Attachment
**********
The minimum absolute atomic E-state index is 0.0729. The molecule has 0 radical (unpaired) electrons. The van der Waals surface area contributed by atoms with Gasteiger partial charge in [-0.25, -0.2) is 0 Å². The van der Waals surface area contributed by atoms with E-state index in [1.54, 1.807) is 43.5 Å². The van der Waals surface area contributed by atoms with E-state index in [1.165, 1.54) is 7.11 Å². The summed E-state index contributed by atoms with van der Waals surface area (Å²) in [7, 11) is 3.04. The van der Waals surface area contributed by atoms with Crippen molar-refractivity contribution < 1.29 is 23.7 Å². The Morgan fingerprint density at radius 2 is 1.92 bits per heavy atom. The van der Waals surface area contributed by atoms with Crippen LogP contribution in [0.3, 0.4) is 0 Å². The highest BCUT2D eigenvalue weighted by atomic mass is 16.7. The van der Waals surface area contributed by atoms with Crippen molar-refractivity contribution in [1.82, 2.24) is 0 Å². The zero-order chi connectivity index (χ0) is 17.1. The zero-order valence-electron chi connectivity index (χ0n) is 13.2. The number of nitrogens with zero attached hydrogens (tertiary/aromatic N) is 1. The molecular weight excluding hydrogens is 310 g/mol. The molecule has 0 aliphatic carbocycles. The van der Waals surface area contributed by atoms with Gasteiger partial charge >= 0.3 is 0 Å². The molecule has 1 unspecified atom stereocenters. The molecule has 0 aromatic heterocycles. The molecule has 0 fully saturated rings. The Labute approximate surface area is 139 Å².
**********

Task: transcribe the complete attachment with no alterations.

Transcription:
The minimum absolute atomic E-state index is 0.0729. The molecule has 0 radical (unpaired) electrons. The van der Waals surface area contributed by atoms with Gasteiger partial charge in [-0.25, -0.2) is 0 Å². The van der Waals surface area contributed by atoms with E-state index in [1.54, 1.807) is 43.5 Å². The van der Waals surface area contributed by atoms with E-state index in [1.165, 1.54) is 7.11 Å². The summed E-state index contributed by atoms with van der Waals surface area (Å²) in [7, 11) is 3.04. The van der Waals surface area contributed by atoms with Crippen molar-refractivity contribution < 1.29 is 23.7 Å². The Morgan fingerprint density at radius 2 is 1.92 bits per heavy atom. The van der Waals surface area contributed by atoms with Crippen LogP contribution in [0.3, 0.4) is 0 Å². The highest BCUT2D eigenvalue weighted by atomic mass is 16.7. The van der Waals surface area contributed by atoms with Crippen molar-refractivity contribution in [1.82, 2.24) is 0 Å². The zero-order chi connectivity index (χ0) is 17.1. The zero-order valence-electron chi connectivity index (χ0n) is 13.2. The number of nitrogens with zero attached hydrogens (tertiary/aromatic N) is 1. The molecular weight excluding hydrogens is 310 g/mol. The molecule has 0 aliphatic carbocycles. The van der Waals surface area contributed by atoms with Gasteiger partial charge >= 0.3 is 0 Å². The molecule has 1 unspecified atom stereocenters. The molecule has 0 aromatic heterocycles. The molecule has 0 fully saturated rings. The Labute approximate surface area is 139 Å².